Carnival cruises to pay $40 million for deliberate pollution

The Carnival Corporation will plead guilty to seven felony counts related to illegally dumping ships' contaminated waste and intentionally trying to cover it up, the US Justice Department said Thursday. 

Eric Kayne/ Houston Chronicle via AP
In this Nov. 5, 2013 photo, a Caribbean Princess cruise ship officer waves as the cruise ship Caribbean Princess leaves from the Bayport Cruise Terminal in Pasadena, Texas. Princess Cruise Lines will pay a $40 million penalty after pleading guilty to seven federal charges in an illegal ocean pollution case that involved one ship's use of a so-called magic pipe to divert oily waste into the waters, authorities said on Thursday, Dec. 1, 2016.

The Carnival Corporation, the world's largest cruise operator, will plead guilty to seven felony counts related to illegally dumping contaminated waste from Caribbean Princess cruise ships and intentionally trying to cover it up, the US Justice Department said Thursday. 

Princess will pay a $40 million penalty – the largest amount ever charged for deliberate vessel pollution – for using a so-called “magic pipe” that allowed ship engineers to bypass the ship’s normal equipment and dump oily waste into the ocean, in addition to other illegal practices.

"Let's be very clear: Princess engaged in exceptionally serious criminal offenses," Assistant Attorney General John Cruden said at a press conference. "It deliberately violated the international law regime designed to make sure that our precious oceans are protected."

It was the British Maritime and Coastguard Agency (MCA) who was first learned of the illegal discharge practices, in 2013, when a newly hired engineer reported witnessing the illegal dumping on the Caribbean Princess through the magic pipe device, while clean salt water ran through the ship’s legitimate equipment to create a false digital record.

British officials informed the US Coast Guard, which began an investigation into the cruise ship’s practices once it arrived in New York. In response to the investigation, the ship’s chief engineer and senior engineer removed the magic pipe, and directed those who worked under them to lie, according to the Justice Department. 

The investigation ultimately found that the Caribbean Princess and four other Princess ships – the Star Princess, Grand Princess, Coral Princess and Golden Princess – had been using illegal methods as far back as 2005. One Aug. 2013 incident alone discharged 4,227 gallons just 23 miles off the coast of England.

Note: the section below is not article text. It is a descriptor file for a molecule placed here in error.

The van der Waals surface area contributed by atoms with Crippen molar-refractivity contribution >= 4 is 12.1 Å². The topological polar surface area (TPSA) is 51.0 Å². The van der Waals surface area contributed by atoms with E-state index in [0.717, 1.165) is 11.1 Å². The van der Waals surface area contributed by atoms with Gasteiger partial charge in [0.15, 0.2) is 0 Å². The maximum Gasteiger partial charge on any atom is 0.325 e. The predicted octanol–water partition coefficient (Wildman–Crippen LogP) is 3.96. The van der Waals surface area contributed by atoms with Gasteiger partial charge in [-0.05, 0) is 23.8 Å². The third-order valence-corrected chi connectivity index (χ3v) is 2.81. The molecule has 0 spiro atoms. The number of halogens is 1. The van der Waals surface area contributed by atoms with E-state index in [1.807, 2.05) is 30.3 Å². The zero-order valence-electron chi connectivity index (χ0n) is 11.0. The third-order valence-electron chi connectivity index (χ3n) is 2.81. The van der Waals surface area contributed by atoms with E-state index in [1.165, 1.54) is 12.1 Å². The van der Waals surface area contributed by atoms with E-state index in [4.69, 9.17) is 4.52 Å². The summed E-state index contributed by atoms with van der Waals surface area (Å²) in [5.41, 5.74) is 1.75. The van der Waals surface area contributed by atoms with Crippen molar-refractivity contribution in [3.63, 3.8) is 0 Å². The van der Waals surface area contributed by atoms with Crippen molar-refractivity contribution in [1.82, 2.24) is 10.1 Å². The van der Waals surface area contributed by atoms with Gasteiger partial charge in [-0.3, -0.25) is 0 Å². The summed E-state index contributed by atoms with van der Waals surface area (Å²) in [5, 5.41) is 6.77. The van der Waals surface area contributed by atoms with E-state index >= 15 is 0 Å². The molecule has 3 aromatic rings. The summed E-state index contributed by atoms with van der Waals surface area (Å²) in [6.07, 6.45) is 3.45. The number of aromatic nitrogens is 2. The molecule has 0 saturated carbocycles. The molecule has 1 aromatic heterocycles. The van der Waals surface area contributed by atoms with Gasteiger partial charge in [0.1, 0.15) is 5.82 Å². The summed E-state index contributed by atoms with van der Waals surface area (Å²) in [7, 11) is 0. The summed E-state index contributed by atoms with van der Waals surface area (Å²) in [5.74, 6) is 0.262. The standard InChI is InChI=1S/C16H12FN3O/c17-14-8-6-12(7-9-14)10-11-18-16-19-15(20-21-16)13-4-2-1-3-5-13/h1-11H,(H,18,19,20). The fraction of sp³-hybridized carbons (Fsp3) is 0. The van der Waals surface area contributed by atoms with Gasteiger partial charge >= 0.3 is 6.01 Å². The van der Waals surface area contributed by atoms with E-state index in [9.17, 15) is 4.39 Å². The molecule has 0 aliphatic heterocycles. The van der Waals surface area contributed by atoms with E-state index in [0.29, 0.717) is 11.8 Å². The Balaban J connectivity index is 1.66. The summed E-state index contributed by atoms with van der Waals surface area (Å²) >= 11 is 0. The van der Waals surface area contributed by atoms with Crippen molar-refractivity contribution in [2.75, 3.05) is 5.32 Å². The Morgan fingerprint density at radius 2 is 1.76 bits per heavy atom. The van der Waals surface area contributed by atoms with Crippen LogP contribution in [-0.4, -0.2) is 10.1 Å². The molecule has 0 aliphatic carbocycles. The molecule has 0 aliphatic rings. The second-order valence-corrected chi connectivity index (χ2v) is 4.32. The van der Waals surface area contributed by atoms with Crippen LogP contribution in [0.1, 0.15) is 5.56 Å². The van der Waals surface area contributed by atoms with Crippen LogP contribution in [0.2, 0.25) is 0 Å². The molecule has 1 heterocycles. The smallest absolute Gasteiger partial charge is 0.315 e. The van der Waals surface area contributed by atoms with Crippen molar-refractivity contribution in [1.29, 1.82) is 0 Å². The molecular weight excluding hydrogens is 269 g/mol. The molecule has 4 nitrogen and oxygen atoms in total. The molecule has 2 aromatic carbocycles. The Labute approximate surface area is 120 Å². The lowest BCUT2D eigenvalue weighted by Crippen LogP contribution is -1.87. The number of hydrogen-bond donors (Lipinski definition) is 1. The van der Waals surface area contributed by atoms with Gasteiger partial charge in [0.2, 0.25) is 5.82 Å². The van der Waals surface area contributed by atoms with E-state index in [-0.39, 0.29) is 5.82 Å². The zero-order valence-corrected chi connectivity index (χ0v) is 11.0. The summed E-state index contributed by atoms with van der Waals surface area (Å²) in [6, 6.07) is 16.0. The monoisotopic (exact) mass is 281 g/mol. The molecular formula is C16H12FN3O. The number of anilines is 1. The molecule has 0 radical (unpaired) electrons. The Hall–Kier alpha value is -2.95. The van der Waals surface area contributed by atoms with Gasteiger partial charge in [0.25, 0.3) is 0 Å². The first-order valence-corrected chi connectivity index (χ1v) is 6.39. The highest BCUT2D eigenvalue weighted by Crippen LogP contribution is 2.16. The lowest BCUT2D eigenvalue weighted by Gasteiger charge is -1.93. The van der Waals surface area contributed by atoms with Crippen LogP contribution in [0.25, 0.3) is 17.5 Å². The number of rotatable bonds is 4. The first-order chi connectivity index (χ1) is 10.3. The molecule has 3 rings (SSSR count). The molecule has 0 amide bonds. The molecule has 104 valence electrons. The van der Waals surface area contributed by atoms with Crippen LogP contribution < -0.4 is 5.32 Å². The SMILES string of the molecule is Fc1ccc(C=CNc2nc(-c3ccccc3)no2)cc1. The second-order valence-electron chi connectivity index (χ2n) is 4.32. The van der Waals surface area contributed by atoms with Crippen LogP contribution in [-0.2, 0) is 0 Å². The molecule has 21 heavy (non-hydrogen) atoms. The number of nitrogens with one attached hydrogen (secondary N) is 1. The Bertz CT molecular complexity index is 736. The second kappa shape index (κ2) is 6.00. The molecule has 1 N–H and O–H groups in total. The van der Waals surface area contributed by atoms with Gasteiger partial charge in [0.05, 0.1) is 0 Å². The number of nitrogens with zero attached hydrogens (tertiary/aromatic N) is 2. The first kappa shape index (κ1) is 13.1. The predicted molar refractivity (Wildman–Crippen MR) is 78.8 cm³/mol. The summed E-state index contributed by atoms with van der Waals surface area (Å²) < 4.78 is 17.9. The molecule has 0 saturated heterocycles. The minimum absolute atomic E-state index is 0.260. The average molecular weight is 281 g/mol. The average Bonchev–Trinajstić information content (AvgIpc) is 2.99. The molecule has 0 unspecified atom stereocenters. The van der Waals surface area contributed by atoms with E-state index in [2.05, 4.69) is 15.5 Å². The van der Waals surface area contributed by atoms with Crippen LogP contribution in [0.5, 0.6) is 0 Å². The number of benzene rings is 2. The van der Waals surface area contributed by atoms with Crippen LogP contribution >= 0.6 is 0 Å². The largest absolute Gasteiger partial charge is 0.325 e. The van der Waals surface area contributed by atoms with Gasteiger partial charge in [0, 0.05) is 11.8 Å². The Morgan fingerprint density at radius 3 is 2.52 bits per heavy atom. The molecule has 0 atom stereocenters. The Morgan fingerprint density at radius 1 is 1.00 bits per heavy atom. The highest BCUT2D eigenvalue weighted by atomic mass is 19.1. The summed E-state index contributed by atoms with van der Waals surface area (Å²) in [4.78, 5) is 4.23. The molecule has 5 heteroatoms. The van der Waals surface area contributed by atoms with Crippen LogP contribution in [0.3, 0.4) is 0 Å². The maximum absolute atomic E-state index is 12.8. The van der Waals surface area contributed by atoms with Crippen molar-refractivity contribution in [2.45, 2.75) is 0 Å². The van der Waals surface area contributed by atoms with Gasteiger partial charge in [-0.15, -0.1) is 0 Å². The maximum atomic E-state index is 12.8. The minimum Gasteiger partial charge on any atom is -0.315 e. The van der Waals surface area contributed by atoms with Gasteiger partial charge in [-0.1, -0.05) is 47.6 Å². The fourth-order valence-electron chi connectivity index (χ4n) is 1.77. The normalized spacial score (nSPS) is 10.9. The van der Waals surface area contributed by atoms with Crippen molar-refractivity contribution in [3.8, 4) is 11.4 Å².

"This shows just how well the UK and US can work together on these kind of cases," Jeremy Smart, the head of enforcement at the Maritime & Coastguard Agency of the United Kingdom, said in a statement from the DOJ.  "It also sends a clear message to the industry that this kind of pollution practice will not be tolerated anywhere in the world. It also shows that we will always take any information we are given by those who report such practices to us very seriously and will act upon it."

In addition to the $40 million fine, ships from eight Carnival-owned lines will be monitored by the Environmental Compliance Program for five years.

"We are extremely disappointed about the inexcusable actions of our employees who violated our policies and environmental law when they bypassed our bilge water treatment system and discharged untreated bilge water into the ocean," Princess said in a statement. "Although we had policies and procedures in place, it became apparent they were not fully effective."

Princess has said it cooperated with the DOJ and Coast Guard's investigation, USA Today reports. It has also launched its own investigation, which found other illegal practices on some ships, and has upgraded much of its equipment, and increased the power of ships' environmental officers.

"Our hope is that all companies abide by regulations that are in place to protect our natural resources and prevent environmental harm," Wilfredo Ferrer, the US attorney for the Southern District of Florida, said in a statement. "Today's case should send a powerful message to other companies that the US government will continue to enforce a zero tolerance policy for deliberate ocean dumping that endangers the countless animals, marine life and humans who rely on clean water to survive."

This report includes material from Reuters.

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